TORONTO -- The Canadian government is open to Major League Baseball playing in Toronto this summer, but the league has not submitted the required plan to health authorities, Canadian officials said Tuesday.
A senior federal government official said if MLB submitted an acceptable restart plan to the government, an exemption letter similar to the one given to the National Hockey League could be provided.
But the official said the government had not received a proposal from MLB. The official spoke on condition of anonymity because they were not authorized to speak publicly about the matter.
Major League Baseball announced Tuesday night it will have a 60-game regular season that will start July 23 or 24 in empty ballparks.
But there was no announcement of the schedule.
Ontario's chief medical officer of health, Dr. David Williams, said he has read an MLB proposal but that it "doesn't mention anything about travel to Canada at this time."
"If there is some interest in that, we would have to get a proposal from them, to see how they would undertake the uniqueness of bringing the team and other teams up here to play and how that would work,'' Williams said.
Anyone entering Canada for nonessential reasons must quarantine for 14 days, and the U.S.-Canada border remains closed to nonessential travel until at least July 21.
There has been talk that the Blue Jays could play at their training facility in Dunedin, Florida, but the facility was shuttered after one player showed symptoms of possibly the coronavirus, and the virus upended plans of many clubs to resume training at their Florida facilities due to a rise in cases in the state. Most teams intend to work out in their regular-season ballparks, but where Toronto is going to play remains uncertain.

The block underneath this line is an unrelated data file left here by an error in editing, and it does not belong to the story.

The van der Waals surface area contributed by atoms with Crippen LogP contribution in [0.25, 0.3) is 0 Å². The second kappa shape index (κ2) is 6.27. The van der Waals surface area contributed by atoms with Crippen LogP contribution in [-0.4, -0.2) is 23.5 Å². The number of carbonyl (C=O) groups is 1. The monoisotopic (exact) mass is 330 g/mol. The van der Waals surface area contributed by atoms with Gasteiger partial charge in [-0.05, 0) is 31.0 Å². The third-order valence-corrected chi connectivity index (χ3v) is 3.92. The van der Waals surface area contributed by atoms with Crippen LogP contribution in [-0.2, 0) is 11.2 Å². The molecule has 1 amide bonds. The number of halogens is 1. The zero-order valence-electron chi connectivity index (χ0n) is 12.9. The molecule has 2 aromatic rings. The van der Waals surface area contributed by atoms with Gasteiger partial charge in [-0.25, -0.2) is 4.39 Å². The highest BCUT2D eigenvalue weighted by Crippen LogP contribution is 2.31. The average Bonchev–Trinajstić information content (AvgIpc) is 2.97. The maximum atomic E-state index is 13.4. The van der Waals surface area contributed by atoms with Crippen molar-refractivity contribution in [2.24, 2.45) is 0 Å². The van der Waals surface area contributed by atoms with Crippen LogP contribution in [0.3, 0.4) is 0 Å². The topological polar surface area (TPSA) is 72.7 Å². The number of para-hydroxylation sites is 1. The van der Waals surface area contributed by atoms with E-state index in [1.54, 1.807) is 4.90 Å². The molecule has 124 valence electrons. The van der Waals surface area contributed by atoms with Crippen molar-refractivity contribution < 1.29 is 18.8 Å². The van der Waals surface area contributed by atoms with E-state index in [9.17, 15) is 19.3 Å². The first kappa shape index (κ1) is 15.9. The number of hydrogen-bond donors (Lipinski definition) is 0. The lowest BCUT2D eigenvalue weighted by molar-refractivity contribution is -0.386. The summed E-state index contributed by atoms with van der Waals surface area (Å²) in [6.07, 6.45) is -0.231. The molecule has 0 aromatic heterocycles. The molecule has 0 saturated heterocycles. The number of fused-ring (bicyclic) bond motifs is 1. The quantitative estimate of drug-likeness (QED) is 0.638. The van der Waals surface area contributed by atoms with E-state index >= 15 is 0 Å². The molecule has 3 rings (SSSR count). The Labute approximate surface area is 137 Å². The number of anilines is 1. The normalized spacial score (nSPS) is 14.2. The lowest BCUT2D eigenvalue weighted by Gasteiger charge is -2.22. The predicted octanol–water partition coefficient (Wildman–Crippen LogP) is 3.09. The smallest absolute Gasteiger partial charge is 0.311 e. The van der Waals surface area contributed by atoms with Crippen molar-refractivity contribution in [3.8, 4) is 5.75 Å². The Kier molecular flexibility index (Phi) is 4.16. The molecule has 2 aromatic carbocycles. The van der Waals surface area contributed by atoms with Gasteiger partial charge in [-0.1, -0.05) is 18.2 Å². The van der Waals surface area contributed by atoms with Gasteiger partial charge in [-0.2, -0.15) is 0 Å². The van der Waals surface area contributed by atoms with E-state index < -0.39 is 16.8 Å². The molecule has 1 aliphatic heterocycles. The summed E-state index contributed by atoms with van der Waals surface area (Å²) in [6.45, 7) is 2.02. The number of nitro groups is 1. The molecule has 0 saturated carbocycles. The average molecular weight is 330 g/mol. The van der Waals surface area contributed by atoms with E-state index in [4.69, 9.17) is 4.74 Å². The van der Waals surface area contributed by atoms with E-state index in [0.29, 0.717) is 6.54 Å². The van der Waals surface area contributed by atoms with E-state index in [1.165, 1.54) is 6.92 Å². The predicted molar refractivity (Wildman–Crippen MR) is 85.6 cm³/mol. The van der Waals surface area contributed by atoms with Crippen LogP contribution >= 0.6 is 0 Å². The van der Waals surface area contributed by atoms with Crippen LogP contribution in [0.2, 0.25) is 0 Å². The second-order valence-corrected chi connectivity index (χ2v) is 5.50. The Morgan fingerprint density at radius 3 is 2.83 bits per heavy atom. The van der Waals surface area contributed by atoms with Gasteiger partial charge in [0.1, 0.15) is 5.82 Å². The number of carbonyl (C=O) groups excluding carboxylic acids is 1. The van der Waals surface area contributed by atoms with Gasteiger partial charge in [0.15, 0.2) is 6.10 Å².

"The regular-season locale is still a work in progress. That's all we can say at this time," Blue Jays spokesman Richard Griffin said.
Dr. Theresa Tam, Canada's chief public health officer, said the federal government has talked to MLB but that any plan to play in Toronto is predicated on a mitigation plan that ensures the safety of Canadians.
"The players have to come together and pose no risk to themselves or the surrounding population,'' Tam said. "Everything has to be reviewed. There is strict testing and screening and quarantine requirements. Routine testing is part of the mitigation plan. All that has to be evaluated in real time, as well, and the local health authorities have to be comfortable."
Federal and local health authorities in Canada have approved a plan for the NHL to play in either Toronto, Edmonton, Alberta or Vancouver, British Columbia, but the plan does not involve travel back and forth between the U.S. and Canada. That decision last week comes as the NHL enters the advanced stages of selecting its hub cities -- most likely two -- from a list of seven in the U.S. and three in Canada.
The Associated Press contributed to this report.